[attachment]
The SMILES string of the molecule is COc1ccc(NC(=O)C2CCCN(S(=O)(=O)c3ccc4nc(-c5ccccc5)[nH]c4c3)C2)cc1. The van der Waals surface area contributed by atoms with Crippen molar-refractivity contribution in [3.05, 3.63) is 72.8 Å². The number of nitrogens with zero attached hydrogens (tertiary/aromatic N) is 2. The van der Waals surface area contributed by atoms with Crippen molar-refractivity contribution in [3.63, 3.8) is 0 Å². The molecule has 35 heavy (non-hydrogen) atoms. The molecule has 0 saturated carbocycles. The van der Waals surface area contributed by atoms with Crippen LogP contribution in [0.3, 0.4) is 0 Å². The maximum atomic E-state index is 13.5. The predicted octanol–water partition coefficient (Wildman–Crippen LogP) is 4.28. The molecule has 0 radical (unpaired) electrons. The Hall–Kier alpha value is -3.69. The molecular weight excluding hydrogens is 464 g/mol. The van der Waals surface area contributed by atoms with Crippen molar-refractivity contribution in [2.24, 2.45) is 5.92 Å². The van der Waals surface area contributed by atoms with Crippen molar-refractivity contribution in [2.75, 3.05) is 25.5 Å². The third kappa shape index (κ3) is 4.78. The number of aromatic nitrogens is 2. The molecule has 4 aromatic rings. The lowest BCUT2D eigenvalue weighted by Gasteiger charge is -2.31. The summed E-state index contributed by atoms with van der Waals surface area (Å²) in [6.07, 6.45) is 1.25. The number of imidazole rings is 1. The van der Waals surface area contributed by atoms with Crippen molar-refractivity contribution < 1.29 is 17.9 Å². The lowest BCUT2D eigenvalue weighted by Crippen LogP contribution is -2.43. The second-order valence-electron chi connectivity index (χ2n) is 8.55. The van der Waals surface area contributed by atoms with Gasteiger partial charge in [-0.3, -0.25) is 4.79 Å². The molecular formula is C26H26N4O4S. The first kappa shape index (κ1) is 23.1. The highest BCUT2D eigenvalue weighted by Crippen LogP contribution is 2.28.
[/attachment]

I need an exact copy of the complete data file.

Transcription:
The SMILES string of the molecule is COc1ccc(NC(=O)C2CCCN(S(=O)(=O)c3ccc4nc(-c5ccccc5)[nH]c4c3)C2)cc1. The van der Waals surface area contributed by atoms with Crippen molar-refractivity contribution in [3.05, 3.63) is 72.8 Å². The number of nitrogens with zero attached hydrogens (tertiary/aromatic N) is 2. The van der Waals surface area contributed by atoms with Crippen molar-refractivity contribution in [3.63, 3.8) is 0 Å². The molecule has 35 heavy (non-hydrogen) atoms. The molecule has 0 saturated carbocycles. The van der Waals surface area contributed by atoms with Crippen LogP contribution in [0.3, 0.4) is 0 Å². The maximum atomic E-state index is 13.5. The predicted octanol–water partition coefficient (Wildman–Crippen LogP) is 4.28. The molecule has 0 radical (unpaired) electrons. The Hall–Kier alpha value is -3.69. The molecular weight excluding hydrogens is 464 g/mol. The van der Waals surface area contributed by atoms with Crippen molar-refractivity contribution in [2.24, 2.45) is 5.92 Å². The van der Waals surface area contributed by atoms with Crippen molar-refractivity contribution in [2.75, 3.05) is 25.5 Å². The third kappa shape index (κ3) is 4.78. The number of aromatic nitrogens is 2. The molecule has 4 aromatic rings. The lowest BCUT2D eigenvalue weighted by Gasteiger charge is -2.31. The summed E-state index contributed by atoms with van der Waals surface area (Å²) in [6.07, 6.45) is 1.25. The number of imidazole rings is 1. The van der Waals surface area contributed by atoms with Crippen molar-refractivity contribution < 1.29 is 17.9 Å². The lowest BCUT2D eigenvalue weighted by Crippen LogP contribution is -2.43. The second-order valence-electron chi connectivity index (χ2n) is 8.55. The van der Waals surface area contributed by atoms with Gasteiger partial charge in [-0.3, -0.25) is 4.79 Å². The molecular formula is C26H26N4O4S. The first kappa shape index (κ1) is 23.1. The highest BCUT2D eigenvalue weighted by Crippen LogP contribution is 2.28.